In closing harvesting rainwater has been around for a long time. Israel even has this idea incorporated into their overall master plan. Harvesting rainwater is an emerging option that may have greater implications for us moving forward.

Water: A Family Affair

Hygiene, sanitation, and water conditions have improved for many of us on planet Earth. However in 2017, 663 million of us have unsafe drinking water.

Let us consider these stories from around the globe with the daily struggle for water and compare them to your own experience.

In Niger , Foure Moussa collects 80 litres of water daily for her families use from a bore hole 2 kilometres away. To avoid the line ups she goes at night.

In Bolivia, Rene Visalla use 140 litres of water a day. They now have running water and a toilet. This has brought the family a measure of safety as they don’t go out at night to relieve themselves and are exposed to snakes in the bushes.

 

In Malawi, Rhoda January and her family retrieve 100 litres a day from a borehole. Before this they got their water from shallow wells that had to be treated with chemicals…chemicals they were generally to poor to be able to afford.

In Jordan, Abu Ibrahim and his family use 8,000 litres a day…200 hundred for human consumption and 7,800 for their herd of sheep. They have a nomadic life following the availability of food and water for the herd.

In Niger,  Hamadou Hama and his family have three choices to get their daily water requirement of 100 litres. They can get water from unsanitary pools of rainwater when available, or pay for water from a nearby tap( not available year round), or get it from a distant borehole.

In Myanmar, Nyo Oo and her family get their 100 litres a day mainly from a local borehole. In the rainy season they save money by collecting water from local ponds..but risk contamination.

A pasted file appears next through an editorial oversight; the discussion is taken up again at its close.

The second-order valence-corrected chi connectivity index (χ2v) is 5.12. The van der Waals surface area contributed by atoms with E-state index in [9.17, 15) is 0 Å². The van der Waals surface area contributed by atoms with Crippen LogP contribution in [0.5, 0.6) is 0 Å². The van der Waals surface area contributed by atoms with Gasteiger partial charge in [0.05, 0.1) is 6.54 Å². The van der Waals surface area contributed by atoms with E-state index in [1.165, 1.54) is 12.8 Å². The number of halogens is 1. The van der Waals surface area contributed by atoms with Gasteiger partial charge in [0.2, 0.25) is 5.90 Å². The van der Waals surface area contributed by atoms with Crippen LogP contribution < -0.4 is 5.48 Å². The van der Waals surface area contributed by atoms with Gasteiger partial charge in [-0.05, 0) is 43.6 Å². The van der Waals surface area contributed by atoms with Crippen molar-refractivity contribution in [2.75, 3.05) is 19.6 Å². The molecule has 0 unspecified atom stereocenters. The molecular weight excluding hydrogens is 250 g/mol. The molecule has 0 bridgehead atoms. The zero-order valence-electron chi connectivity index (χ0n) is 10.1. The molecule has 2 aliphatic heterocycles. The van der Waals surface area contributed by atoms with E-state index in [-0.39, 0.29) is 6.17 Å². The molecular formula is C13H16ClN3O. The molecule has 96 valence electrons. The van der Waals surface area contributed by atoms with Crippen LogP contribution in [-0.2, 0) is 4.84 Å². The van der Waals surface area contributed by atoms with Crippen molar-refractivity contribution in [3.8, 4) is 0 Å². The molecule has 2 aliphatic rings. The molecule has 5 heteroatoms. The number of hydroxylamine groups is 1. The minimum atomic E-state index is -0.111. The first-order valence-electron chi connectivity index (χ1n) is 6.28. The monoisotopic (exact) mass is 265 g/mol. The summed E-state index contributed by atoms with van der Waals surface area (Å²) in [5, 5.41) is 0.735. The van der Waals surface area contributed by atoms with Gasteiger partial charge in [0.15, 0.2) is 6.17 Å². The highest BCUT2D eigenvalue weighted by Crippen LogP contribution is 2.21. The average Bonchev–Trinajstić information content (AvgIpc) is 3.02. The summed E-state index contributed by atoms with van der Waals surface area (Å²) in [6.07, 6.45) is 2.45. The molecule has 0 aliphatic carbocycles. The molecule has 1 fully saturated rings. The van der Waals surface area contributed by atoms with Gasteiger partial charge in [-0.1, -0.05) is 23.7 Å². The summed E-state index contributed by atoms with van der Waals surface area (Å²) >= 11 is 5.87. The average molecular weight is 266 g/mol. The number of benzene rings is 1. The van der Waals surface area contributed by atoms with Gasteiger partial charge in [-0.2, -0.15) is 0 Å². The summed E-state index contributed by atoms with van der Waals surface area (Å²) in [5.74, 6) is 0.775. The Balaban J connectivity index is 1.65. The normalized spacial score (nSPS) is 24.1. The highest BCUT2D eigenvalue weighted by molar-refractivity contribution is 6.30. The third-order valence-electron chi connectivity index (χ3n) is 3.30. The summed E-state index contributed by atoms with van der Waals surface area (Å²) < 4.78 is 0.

In New York City , U.S.A. Ashely Gilbertson gets his families 1,000 litres a day from a tap in their home. Water supplied by the local utility.

From reading these stories we can see that in developing countries 100 litres a day will probably take care of the family…where as in our North American example 10x the amount is used. Of course it is just not the amount of water used but what is required to get it and the quality.

Consider these examples to your own daily experience.

 

Thanks to Huff Post,UNICEF Canada, and Ashley Gilbertson

Trouble in Paradise

When we want water, we just turn on the tap…and presto we have potable water. In this article I would like to look the Caribbean as the countries in that area have been implementing various water conservation tactics to deal with a prolonged drought.

From Trinidad and Tobago in the south to Jamaica in the north governments and utility companies have had to put into effect measures like a ban on watering lawns or washing vehicles to deal with the low water levels in reservoirs due to lack of rain.

Water police officers have been deployed in Trinidad to ensure compliance. Meanwhile, in Jamaica water rationing has become an everyday event. Antigua is the latest country to come on-line with water rationing until there is an increase in rainfall. Antigua and Barbuda’s Meteorological Service has stated that the below average rainfall last August is the main reason for the current drought which is described as moderate. Blame goes to El Nino.

Guyana is another country experiencing drought like conditions, and again the blame goes to El Nino. Irrigation water is being significantly threatened in certain areas. The capital , Georgetown,  get some 50% of it’s potable water from surface supplies and this is threatened.  Authorities state that water is going to have to voluntarily be reduced in certain areas, and involuntary in others. The Ministry of Agriculture is concerned about water for the crops and they will be aggressive in ensuring farmers have the water they need to feed the nation.